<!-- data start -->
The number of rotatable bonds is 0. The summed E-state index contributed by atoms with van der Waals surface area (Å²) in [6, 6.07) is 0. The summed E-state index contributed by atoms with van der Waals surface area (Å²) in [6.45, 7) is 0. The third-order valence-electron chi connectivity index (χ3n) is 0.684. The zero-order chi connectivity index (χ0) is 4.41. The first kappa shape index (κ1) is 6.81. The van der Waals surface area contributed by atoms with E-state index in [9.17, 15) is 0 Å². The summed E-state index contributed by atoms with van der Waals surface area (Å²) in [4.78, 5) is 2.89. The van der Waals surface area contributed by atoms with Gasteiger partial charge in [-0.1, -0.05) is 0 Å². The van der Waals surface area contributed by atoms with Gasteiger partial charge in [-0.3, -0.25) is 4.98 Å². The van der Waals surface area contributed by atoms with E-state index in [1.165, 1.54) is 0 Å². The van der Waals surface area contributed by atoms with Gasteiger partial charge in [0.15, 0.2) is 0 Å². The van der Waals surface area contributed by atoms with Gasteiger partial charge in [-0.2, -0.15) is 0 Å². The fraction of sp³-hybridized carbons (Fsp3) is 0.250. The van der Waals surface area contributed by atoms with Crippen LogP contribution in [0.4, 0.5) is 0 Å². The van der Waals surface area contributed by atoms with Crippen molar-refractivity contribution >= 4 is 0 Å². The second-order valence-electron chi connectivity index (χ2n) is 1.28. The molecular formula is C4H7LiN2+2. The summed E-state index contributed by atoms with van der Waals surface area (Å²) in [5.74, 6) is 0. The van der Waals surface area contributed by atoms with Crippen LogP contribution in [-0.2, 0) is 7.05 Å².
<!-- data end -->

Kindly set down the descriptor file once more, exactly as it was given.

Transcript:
The number of rotatable bonds is 0. The summed E-state index contributed by atoms with van der Waals surface area (Å²) in [6, 6.07) is 0. The summed E-state index contributed by atoms with van der Waals surface area (Å²) in [6.45, 7) is 0. The third-order valence-electron chi connectivity index (χ3n) is 0.684. The zero-order chi connectivity index (χ0) is 4.41. The first kappa shape index (κ1) is 6.81. The van der Waals surface area contributed by atoms with E-state index in [9.17, 15) is 0 Å². The summed E-state index contributed by atoms with van der Waals surface area (Å²) in [4.78, 5) is 2.89. The van der Waals surface area contributed by atoms with Gasteiger partial charge in [-0.1, -0.05) is 0 Å². The van der Waals surface area contributed by atoms with Gasteiger partial charge in [-0.3, -0.25) is 4.98 Å². The van der Waals surface area contributed by atoms with E-state index in [1.165, 1.54) is 0 Å². The van der Waals surface area contributed by atoms with Gasteiger partial charge in [0.15, 0.2) is 0 Å². The van der Waals surface area contributed by atoms with Gasteiger partial charge in [-0.2, -0.15) is 0 Å². The fraction of sp³-hybridized carbons (Fsp3) is 0.250. The van der Waals surface area contributed by atoms with Crippen LogP contribution in [0.4, 0.5) is 0 Å². The van der Waals surface area contributed by atoms with Crippen molar-refractivity contribution >= 4 is 0 Å². The second-order valence-electron chi connectivity index (χ2n) is 1.28. The molecular formula is C4H7LiN2+2. The summed E-state index contributed by atoms with van der Waals surface area (Å²) in [5.74, 6) is 0. The van der Waals surface area contributed by atoms with Crippen LogP contribution in [-0.2, 0) is 7.05 Å².